Cancer-specific risk factors for suicide include a diagnosis of oral, pharyngeal, or lung cancer (often associated with heavy alcohol and tobacco use); advanced stage of disease and poor prognosis; confusion/delirium; poorly controlled pain; or physical impairments, such as loss of mobility, loss of bowel and bladder control, amputation, loss of eyesight or hearing, paralysis, inability to eat or swallow, tiredness, or exhaustion.
Patients who are suicidal require careful evaluation. The risk of suicide increases if the patient reports thoughts of suicide and has a plan to carry it out. Risk continues to increase if the plan is "lethal," that is, the plan is likely to cause death. A lethal suicide plan is more likely to be carried out if the way chosen to cause death is available to the person, the attempt cannot be stopped once it is started, and help is unavailable. When a person with cancer reports thoughts of death, it is important to determine whether the underlying cause is depression or a desire to control unbearable symptoms. Prompt identification and treatment of major depression is important in decreasing the risk for suicide. Risk factors, especially hopelessness (which is a better predictor for suicide than depression) should be carefully determined. The assessment of hopelessness is not easy in the person who has advanced cancer with no hope of a cure. It is important to determine the basic reasons for hopelessness, which may be related to cancer symptoms, fears of painful death, or feelings of abandonment.
Talking about suicide will not cause the patient to attempt suicide; it actually shows that this is a concern and permits the patient to describe his or her feelings and fears, providing a sense of control. A crisis intervention-oriented treatment approach should be used which involves the patient's support system. Contributing symptoms, such as pain, should be aggressively controlled and depression, psychosis, anxiety, and underlying causes of delirium should be treated. These problems are usually treated in a medical hospital or at home. Although not usually necessary, a suicidal cancer patient may need to be hospitalized in a psychiatric unit.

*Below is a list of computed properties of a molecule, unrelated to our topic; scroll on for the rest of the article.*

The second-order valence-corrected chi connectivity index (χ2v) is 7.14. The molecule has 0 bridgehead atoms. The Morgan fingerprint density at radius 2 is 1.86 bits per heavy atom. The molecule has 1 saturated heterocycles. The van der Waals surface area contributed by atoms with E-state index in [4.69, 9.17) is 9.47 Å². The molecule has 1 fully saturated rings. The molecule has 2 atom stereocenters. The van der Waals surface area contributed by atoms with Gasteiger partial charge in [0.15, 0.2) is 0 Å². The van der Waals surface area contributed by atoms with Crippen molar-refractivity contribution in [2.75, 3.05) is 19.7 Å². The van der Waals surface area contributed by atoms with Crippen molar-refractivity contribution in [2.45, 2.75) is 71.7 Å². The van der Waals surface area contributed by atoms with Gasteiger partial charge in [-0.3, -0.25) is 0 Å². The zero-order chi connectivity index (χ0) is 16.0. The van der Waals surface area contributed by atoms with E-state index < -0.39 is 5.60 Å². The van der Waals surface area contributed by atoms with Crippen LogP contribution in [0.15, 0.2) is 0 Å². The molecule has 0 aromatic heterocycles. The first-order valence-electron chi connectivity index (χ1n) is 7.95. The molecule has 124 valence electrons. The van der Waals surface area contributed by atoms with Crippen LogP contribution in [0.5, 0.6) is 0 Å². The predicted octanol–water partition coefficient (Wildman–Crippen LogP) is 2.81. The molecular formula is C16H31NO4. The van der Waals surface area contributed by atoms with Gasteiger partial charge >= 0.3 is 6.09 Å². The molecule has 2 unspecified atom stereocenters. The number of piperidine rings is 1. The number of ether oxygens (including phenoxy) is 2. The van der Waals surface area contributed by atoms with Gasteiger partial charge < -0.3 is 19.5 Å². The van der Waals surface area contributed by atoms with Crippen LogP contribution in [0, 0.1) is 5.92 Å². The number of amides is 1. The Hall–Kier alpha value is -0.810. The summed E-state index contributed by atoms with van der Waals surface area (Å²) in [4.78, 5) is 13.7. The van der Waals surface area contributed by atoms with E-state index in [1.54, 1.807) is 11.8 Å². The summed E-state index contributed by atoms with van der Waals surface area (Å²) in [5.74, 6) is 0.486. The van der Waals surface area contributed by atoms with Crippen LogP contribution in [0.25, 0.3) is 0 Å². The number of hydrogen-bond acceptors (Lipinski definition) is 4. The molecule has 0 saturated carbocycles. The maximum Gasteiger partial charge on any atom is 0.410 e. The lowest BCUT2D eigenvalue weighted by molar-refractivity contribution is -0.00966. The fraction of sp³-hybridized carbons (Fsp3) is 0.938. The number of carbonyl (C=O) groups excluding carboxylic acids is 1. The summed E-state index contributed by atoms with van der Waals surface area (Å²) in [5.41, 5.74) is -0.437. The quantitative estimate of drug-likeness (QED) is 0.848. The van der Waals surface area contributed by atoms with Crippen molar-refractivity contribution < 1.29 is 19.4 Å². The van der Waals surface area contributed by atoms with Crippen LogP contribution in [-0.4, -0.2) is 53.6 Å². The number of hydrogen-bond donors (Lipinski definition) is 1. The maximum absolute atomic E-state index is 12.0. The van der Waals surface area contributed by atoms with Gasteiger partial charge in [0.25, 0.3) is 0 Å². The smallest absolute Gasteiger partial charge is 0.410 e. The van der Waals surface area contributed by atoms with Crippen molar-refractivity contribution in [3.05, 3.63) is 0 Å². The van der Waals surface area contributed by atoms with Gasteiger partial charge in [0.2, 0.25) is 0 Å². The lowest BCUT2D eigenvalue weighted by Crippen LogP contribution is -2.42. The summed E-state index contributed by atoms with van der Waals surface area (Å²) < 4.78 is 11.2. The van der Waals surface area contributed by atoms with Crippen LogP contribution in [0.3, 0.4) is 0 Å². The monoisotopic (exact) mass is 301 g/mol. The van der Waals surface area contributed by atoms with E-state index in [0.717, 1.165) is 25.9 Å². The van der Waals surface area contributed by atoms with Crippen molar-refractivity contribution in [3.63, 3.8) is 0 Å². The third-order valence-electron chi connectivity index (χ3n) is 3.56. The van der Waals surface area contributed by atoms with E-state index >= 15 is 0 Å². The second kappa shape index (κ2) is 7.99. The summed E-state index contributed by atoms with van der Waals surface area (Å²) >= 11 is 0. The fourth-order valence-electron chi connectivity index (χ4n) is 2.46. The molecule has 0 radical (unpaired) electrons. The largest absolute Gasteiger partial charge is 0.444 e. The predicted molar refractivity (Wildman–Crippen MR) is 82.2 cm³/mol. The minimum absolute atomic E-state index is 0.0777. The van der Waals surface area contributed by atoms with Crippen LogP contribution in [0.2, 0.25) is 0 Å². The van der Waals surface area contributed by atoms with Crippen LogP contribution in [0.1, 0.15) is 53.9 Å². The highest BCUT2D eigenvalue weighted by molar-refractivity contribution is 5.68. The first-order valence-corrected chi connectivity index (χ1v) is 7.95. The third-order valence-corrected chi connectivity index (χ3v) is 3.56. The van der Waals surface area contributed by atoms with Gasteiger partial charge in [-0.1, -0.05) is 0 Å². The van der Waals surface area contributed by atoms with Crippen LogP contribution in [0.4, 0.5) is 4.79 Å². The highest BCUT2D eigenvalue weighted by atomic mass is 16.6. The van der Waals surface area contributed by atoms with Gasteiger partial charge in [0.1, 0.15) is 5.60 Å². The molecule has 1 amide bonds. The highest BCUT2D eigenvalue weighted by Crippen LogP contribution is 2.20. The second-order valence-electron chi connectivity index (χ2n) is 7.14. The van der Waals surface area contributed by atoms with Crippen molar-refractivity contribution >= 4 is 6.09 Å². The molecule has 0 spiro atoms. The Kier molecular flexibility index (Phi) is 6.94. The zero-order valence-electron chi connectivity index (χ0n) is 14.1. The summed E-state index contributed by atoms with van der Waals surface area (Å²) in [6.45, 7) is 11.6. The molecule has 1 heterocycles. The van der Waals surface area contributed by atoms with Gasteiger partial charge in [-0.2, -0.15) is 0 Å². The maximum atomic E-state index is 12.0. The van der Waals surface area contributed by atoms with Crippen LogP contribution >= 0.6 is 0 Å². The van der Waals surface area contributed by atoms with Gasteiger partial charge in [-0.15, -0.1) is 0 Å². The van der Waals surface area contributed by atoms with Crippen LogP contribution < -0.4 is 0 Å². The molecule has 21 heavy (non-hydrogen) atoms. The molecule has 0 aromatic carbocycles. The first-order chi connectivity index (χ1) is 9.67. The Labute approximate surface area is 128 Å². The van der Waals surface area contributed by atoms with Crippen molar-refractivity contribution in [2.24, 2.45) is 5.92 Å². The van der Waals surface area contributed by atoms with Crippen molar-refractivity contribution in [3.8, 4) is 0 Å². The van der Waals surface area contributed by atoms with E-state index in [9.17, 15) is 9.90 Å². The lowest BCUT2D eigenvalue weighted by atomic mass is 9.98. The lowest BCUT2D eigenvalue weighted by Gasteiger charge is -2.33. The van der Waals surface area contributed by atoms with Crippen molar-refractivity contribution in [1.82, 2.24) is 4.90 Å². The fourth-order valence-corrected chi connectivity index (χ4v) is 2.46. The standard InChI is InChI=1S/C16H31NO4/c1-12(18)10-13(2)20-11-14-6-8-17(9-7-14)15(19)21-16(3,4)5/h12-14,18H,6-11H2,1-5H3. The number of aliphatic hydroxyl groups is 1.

The goal of treatment of suicidal patients is to attempt to prevent suicide that is caused by desperation due to poorly controlled symptoms. Patients close to the end of life may not be able to stay awake without a great amount of emotional or physical pain. This often leads to thoughts of suicide or requests for aid in dying. Such patients may need sedation to ease their distress.
Other treatment considerations include using medications that work quickly to alleviate distress (such as, antianxiety medication or stimulants) while waiting for the antidepressant medication to work; limiting the quantities of medications that are lethal in overdose; having frequent contact with a health care professional who can closely observe the patient; avoiding long periods of time when the patient is alone; making sure the patient has available support; and determining the patient's mental and emotional response at each crisis point during the cancer experience.
Pain and symptom treatment should not be sacrificed simply to avoid the possibility that a patient will attempt suicide. Patients often have a method to commit suicide available to them. Incomplete pain and symptom treatment might actually worsen a patient's suicide risk.
Frequent contact with the health professional can help limit the amount of lethal drugs available to the patient and family. Infusion devices that limit patient access to medications can also be used at home or in the hospital. These are programmable, portable pumps with coded access and a locked cartridge containing the medication. These pumps are very useful in controlling pain and other symptoms. Some pumps can give multiple drug infusions, and some can be programmed over the phone. The devices are available through home care agencies, but are very expensive. Some of the expense may be covered by insurance.
Effects of suicide on family and health care providers